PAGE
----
Formal Education. The professional degree in library science is at the master’s level and should be from an ALA accredited program. (See Library Schools.) Classroom teachers in many states may be certified as librarians or media specialists with additional hours of library science.

Certainly, a master’s degree in library science from an ALA accredited library school will give the librarian more flexibility in employment. Professional positions in academic, public and special libraries require a master’s degree: http://www.ala.org/ala/educationcareers/education/accreditedprograms/directory/index.cfm

There are a number of scholarships available for graduate education in library science. Although websites are constantly being updated, here are a couple of sites to check. Further searches will turn up even more ideas: 




Continuing Education. The annual AKLA conference, held usually in March each year, offers a variety of opportunities for continuing education for school library media personnel. The Alaska Library Association (AkLA), Alaska Association of School Librarians (AkASL) and the Alaska State Library often offer workshops and short classes on specific topics related to school libraries. (See Associations and Organizations.) Join these state library associations and watch for training and class announcements. These are excellent opportunities for personal and professional fulfillment.

The Alaska State Library sponsors a basic training for library aides called School Library Boot Camp in Anchorage or onsite for school districts.  It also partners with the AkASL to offer the School Librarians Leadership Academy in Anchorage.  This three-credit upper level class can be used for recency credits for certified teacher librarians.

Professional Organizations. Professional organizations offer conferences, classes, workshops and valuable networking opportunities. They also provide such professional publications as the Puffin, and School Library Journal.

Dealing with issues

What issues will you face as a school librarian? There are many, but here some you will want to be aware of are:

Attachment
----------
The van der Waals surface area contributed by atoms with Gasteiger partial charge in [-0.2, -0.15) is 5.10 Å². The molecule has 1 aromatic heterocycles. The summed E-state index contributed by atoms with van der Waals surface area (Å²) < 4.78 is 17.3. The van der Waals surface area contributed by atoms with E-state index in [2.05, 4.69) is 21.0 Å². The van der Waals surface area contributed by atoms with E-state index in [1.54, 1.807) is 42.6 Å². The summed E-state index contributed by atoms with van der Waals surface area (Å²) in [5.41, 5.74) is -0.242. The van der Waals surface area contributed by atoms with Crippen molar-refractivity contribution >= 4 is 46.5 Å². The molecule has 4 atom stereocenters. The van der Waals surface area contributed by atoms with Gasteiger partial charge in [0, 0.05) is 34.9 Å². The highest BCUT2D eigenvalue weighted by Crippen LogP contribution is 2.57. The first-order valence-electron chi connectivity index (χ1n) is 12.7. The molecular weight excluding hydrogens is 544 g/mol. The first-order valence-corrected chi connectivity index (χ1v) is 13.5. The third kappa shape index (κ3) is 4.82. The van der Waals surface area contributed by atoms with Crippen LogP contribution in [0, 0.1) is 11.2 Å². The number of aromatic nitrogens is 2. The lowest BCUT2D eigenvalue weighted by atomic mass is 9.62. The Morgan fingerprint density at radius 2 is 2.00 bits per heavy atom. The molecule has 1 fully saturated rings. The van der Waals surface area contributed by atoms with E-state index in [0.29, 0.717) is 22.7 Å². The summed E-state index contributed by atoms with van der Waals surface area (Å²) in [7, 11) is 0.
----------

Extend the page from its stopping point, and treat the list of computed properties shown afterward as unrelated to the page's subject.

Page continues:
·        Censorship and Intellectual Freedom

·        Confidentiality

·        Copyright

·        Diversity

·        Laws and Legislation

·        Scheduling: Fixed vs. Flexible

·        Technology

 Censorship and Intellectual Freedom. It is important to understand the process for handling challenges in your district so you will not be unprepared when someone challenges a book from your library. It seems challenges are more frequent and challengers better prepared than ever. (See Censorship & Controversial Materials.) Fighting censorship and defending intellectual freedom are among the most important responsibilities of a school librarian.

Confidentiality. Librarians must be ever vigilant in protecting their users’ right to privacy. Do your circulation cards show the names of students who have checked out the material in the past? Do you send out overdue lists to classroom teachers showing specific titles? Do you have staff, volunteers, or student aides working at checking out materials? Have you talked to your administrator about this law? For more information and support contact your district or State School Library Coordinator. (See Confidentiality.)

Copyright. “In the United States the copyright law provides that the owner of a property has the exclusive right to print, distribute, and copy the work, and permission must be obtained by anyone else to reuse the work in these ways. Copyright is provided automatically to the author of any original work covered by the law as soon as the work is created. The author does not have to formally register the work, although registration makes the copyright more visible. (See Circular 66, "Copyright Registration for Online Works," from the U.S Copyright Office. See http://www.copyright.gov/) Copyright extends to unpublished as well as published works.” –from  SearchSecurity.com http://searchsecurity.techtarget.com/sDefinition/0,,sid14_gci211841,00.html

It is the school librarian’s obligation not only to follow the copyright guidelines, but to inform others of them.The most instructional activity is to teach students from upper elementary on what plagiarism is and how to use citations appropriately and off, to give credit where credit is due. You can also post notices next to copy machines, teach students about appropriate use of electronic materials and distribute handouts about “Fair Use" to the school faculty and staff.”(See Copyright.) 

Diversity. Alaska has a diverse population and it is important that this is reflected honestly and fairly in the collection of your school library. Alaska history and culture are of primary interest but you will want to include materials on other groups as well. (See Alaskana.) Consult professional publications to ensure that your collection reflects diversity and multiculturalism.